“It’s nice that even though we’re young people and we don’t have any money, we’re still achieving, and going up against films at festivals that have been made professionally. We’re not appearing as less than, just because of our experiences and our circumstances. We are being taken seriously.”
There have been some impassioned reactions to their work, but Oxley sees that as part of the learning process, “Film is supposed to make people feel, if we’re doing that, even if they feel negatively, that’s a reaction to something we’ve created. It’s important to reflect on things and realise that art is subjective.”
Oxley loves working with younger filmmakers in schools and communities, encouraging them to find their voices, “It’s really nice to have their voices in their films and it’s authentically youth. Film is like a language, and it’s universal, and I think a lot of people don’t realise how smart young people are, and how quickly they grasp things, and how able they are to share their voice.”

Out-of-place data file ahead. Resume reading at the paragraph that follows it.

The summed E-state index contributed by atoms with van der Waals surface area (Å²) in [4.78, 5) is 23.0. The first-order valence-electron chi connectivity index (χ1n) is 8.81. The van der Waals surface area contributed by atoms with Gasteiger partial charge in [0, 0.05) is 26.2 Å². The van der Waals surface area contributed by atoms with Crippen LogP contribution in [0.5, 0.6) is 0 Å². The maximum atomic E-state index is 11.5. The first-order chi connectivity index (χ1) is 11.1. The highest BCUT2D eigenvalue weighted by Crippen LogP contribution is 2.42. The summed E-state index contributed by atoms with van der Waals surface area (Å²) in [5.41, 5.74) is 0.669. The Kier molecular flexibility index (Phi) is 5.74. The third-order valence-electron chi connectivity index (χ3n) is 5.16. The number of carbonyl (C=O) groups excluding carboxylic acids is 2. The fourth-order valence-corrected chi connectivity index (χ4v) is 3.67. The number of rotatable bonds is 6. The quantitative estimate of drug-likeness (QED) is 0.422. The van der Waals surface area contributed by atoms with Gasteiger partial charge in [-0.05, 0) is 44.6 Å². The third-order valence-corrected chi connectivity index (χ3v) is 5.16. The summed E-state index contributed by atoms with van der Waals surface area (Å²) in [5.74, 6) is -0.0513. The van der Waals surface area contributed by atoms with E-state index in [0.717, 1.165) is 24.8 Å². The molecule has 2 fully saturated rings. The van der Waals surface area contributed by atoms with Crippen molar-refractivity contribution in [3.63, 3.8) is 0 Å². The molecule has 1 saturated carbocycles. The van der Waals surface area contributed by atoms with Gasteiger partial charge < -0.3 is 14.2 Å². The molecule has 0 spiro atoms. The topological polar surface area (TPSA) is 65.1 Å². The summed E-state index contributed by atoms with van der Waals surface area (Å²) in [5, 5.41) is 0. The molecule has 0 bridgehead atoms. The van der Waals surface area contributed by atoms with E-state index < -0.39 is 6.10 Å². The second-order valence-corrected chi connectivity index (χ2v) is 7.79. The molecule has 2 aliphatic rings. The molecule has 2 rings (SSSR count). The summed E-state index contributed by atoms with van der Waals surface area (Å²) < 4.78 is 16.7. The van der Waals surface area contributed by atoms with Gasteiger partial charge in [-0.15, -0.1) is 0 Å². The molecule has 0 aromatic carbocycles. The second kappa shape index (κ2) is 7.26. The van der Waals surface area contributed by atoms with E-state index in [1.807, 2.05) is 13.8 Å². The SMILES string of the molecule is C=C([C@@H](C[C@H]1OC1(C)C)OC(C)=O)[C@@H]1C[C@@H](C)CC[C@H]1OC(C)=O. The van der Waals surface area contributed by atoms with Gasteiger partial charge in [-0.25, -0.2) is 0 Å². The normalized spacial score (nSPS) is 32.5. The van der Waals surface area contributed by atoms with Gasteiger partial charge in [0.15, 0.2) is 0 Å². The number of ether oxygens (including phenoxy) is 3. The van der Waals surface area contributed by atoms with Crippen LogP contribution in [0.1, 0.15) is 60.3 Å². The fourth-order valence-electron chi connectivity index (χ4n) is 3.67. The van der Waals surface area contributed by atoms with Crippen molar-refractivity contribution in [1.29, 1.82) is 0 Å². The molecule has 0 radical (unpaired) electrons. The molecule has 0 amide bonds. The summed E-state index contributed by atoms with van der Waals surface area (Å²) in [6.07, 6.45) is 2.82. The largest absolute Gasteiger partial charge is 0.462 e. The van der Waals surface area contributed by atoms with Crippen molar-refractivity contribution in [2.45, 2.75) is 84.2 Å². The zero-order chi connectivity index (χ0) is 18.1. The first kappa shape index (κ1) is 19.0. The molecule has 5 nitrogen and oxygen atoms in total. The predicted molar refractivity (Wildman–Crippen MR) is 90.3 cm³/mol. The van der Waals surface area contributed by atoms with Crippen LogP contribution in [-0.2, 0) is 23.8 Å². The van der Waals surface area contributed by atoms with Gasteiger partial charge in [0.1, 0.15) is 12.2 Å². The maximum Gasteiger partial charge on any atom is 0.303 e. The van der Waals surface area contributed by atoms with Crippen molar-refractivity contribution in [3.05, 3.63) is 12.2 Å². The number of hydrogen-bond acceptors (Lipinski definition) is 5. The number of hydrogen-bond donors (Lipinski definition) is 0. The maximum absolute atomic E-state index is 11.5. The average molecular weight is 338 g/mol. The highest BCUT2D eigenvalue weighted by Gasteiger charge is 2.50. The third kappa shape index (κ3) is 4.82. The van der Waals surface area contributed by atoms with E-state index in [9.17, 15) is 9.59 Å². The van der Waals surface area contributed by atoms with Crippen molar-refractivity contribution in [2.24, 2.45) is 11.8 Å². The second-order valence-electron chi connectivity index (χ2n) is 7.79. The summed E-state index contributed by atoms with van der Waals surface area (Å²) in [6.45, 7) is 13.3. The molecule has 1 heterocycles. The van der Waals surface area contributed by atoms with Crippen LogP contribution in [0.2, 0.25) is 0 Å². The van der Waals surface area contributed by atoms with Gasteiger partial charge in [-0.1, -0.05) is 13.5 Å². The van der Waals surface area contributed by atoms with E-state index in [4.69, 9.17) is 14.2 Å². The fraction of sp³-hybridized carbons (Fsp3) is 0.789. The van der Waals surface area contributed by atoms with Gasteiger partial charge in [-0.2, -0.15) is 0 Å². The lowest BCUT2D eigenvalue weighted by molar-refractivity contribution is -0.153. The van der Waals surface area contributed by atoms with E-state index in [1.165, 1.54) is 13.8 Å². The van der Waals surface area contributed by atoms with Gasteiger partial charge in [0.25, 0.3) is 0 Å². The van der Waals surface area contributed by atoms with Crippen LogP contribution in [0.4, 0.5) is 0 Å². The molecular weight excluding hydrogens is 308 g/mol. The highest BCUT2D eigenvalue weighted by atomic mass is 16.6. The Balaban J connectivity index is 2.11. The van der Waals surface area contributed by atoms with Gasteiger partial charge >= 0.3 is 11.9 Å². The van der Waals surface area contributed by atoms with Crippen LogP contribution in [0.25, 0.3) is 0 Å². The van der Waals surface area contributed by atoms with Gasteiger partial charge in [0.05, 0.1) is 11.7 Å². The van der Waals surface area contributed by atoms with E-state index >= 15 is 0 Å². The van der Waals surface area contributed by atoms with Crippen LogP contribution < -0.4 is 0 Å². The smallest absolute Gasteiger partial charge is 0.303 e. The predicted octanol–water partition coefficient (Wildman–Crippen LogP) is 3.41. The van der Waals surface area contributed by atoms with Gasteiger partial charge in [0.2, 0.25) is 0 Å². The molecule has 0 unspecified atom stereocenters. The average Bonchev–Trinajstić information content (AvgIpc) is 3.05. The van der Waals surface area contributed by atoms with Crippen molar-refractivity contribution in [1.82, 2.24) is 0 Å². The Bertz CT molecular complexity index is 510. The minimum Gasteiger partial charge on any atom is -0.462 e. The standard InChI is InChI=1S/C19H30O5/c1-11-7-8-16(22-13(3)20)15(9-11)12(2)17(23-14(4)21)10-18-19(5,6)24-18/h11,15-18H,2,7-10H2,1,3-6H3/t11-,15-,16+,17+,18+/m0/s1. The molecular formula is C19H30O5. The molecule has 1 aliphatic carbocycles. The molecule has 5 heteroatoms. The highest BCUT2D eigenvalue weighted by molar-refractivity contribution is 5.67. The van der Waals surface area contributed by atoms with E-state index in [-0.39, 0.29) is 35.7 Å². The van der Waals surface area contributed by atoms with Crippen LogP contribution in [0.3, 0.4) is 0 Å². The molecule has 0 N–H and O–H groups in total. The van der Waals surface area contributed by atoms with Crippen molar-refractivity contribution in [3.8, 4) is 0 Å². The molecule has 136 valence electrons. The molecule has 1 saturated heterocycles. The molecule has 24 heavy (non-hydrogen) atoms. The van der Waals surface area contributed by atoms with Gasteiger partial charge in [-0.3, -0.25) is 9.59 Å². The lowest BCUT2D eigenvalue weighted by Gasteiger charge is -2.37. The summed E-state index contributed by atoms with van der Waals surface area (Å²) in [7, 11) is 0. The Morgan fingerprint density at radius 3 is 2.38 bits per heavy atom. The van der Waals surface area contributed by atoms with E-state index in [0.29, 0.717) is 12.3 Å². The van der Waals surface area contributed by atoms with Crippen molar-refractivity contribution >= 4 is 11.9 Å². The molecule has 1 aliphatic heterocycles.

Encouraging that dialogue is a vital part of Oxley’s work with Oxygen Films, “We are terrified for our future as young people, that’s our voice and we want to bring that into our work, and be as loud as possible about the stuff we feel passionate about. We’ll carry on pushing buttons and getting our voice heard.”
Further information about Oxygen Films, including links to their films on YouTube, can be found here.